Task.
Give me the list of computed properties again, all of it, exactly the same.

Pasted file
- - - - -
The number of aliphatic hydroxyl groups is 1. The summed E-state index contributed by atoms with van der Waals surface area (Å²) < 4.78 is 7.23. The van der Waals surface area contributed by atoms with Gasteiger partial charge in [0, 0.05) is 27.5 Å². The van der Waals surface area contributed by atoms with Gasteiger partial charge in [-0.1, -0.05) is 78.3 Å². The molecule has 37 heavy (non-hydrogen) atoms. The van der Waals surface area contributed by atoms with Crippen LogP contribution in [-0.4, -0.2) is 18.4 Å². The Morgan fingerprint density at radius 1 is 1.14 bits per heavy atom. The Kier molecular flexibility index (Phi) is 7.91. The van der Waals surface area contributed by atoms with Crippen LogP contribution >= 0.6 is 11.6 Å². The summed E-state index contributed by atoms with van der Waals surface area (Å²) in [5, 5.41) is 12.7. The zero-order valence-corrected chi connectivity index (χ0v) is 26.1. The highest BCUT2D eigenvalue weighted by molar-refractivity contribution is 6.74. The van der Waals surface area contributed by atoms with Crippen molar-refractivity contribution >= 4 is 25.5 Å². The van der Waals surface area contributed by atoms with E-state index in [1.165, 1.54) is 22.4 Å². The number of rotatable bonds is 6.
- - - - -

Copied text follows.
The number of aliphatic hydroxyl groups is 1. The summed E-state index contributed by atoms with van der Waals surface area (Å²) < 4.78 is 7.23. The van der Waals surface area contributed by atoms with Gasteiger partial charge in [0, 0.05) is 27.5 Å². The van der Waals surface area contributed by atoms with Gasteiger partial charge in [-0.1, -0.05) is 78.3 Å². The molecule has 37 heavy (non-hydrogen) atoms. The van der Waals surface area contributed by atoms with Crippen LogP contribution in [-0.4, -0.2) is 18.4 Å². The Morgan fingerprint density at radius 1 is 1.14 bits per heavy atom. The Kier molecular flexibility index (Phi) is 7.91. The van der Waals surface area contributed by atoms with Crippen LogP contribution >= 0.6 is 11.6 Å². The summed E-state index contributed by atoms with van der Waals surface area (Å²) in [5, 5.41) is 12.7. The zero-order valence-corrected chi connectivity index (χ0v) is 26.1. The highest BCUT2D eigenvalue weighted by molar-refractivity contribution is 6.74. The van der Waals surface area contributed by atoms with Crippen molar-refractivity contribution >= 4 is 25.5 Å². The van der Waals surface area contributed by atoms with E-state index in [1.165, 1.54) is 22.4 Å². The number of rotatable bonds is 6.